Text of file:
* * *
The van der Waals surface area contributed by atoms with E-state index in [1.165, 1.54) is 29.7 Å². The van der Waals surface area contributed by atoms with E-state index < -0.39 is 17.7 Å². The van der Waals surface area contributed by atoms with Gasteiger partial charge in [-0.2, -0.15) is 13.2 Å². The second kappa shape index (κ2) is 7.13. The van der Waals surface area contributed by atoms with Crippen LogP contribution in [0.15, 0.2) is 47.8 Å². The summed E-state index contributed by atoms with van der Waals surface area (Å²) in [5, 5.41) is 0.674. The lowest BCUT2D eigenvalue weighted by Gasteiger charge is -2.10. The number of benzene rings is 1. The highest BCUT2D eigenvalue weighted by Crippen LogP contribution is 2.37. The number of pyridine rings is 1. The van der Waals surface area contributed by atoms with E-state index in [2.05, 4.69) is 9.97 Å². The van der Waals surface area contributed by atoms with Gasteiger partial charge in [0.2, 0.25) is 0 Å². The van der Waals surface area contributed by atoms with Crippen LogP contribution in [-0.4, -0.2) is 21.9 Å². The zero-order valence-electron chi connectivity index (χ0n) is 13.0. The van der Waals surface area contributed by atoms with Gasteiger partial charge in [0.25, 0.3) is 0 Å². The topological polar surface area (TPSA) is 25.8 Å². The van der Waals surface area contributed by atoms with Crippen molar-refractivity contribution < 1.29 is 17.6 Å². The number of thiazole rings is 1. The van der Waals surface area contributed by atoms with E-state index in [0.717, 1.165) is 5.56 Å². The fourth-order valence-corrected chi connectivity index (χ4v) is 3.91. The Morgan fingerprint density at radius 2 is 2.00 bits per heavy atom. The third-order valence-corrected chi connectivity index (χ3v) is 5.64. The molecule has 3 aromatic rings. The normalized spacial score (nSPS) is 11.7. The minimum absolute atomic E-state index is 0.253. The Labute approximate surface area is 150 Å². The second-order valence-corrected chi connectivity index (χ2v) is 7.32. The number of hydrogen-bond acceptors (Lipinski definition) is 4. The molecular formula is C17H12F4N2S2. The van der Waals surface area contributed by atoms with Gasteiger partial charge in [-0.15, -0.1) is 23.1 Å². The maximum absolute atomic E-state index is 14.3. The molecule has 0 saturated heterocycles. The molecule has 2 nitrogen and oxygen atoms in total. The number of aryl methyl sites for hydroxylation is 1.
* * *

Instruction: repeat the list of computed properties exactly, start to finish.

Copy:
The van der Waals surface area contributed by atoms with E-state index in [1.165, 1.54) is 29.7 Å². The van der Waals surface area contributed by atoms with E-state index < -0.39 is 17.7 Å². The van der Waals surface area contributed by atoms with Gasteiger partial charge in [-0.2, -0.15) is 13.2 Å². The second kappa shape index (κ2) is 7.13. The van der Waals surface area contributed by atoms with Crippen LogP contribution in [0.15, 0.2) is 47.8 Å². The summed E-state index contributed by atoms with van der Waals surface area (Å²) in [5, 5.41) is 0.674. The lowest BCUT2D eigenvalue weighted by Gasteiger charge is -2.10. The number of benzene rings is 1. The highest BCUT2D eigenvalue weighted by Crippen LogP contribution is 2.37. The number of pyridine rings is 1. The van der Waals surface area contributed by atoms with E-state index in [2.05, 4.69) is 9.97 Å². The van der Waals surface area contributed by atoms with Gasteiger partial charge in [0.2, 0.25) is 0 Å². The van der Waals surface area contributed by atoms with Crippen LogP contribution in [-0.4, -0.2) is 21.9 Å². The zero-order valence-electron chi connectivity index (χ0n) is 13.0. The van der Waals surface area contributed by atoms with Gasteiger partial charge in [0.25, 0.3) is 0 Å². The topological polar surface area (TPSA) is 25.8 Å². The van der Waals surface area contributed by atoms with Crippen molar-refractivity contribution < 1.29 is 17.6 Å². The number of thiazole rings is 1. The van der Waals surface area contributed by atoms with E-state index in [0.717, 1.165) is 5.56 Å². The fourth-order valence-corrected chi connectivity index (χ4v) is 3.91. The Morgan fingerprint density at radius 2 is 2.00 bits per heavy atom. The third-order valence-corrected chi connectivity index (χ3v) is 5.64. The molecule has 3 aromatic rings. The normalized spacial score (nSPS) is 11.7. The minimum absolute atomic E-state index is 0.253. The Labute approximate surface area is 150 Å². The second-order valence-corrected chi connectivity index (χ2v) is 7.32. The number of hydrogen-bond acceptors (Lipinski definition) is 4. The molecular formula is C17H12F4N2S2. The van der Waals surface area contributed by atoms with Gasteiger partial charge in [-0.15, -0.1) is 23.1 Å². The maximum absolute atomic E-state index is 14.3. The molecule has 0 saturated heterocycles. The molecule has 2 nitrogen and oxygen atoms in total. The number of aryl methyl sites for hydroxylation is 1.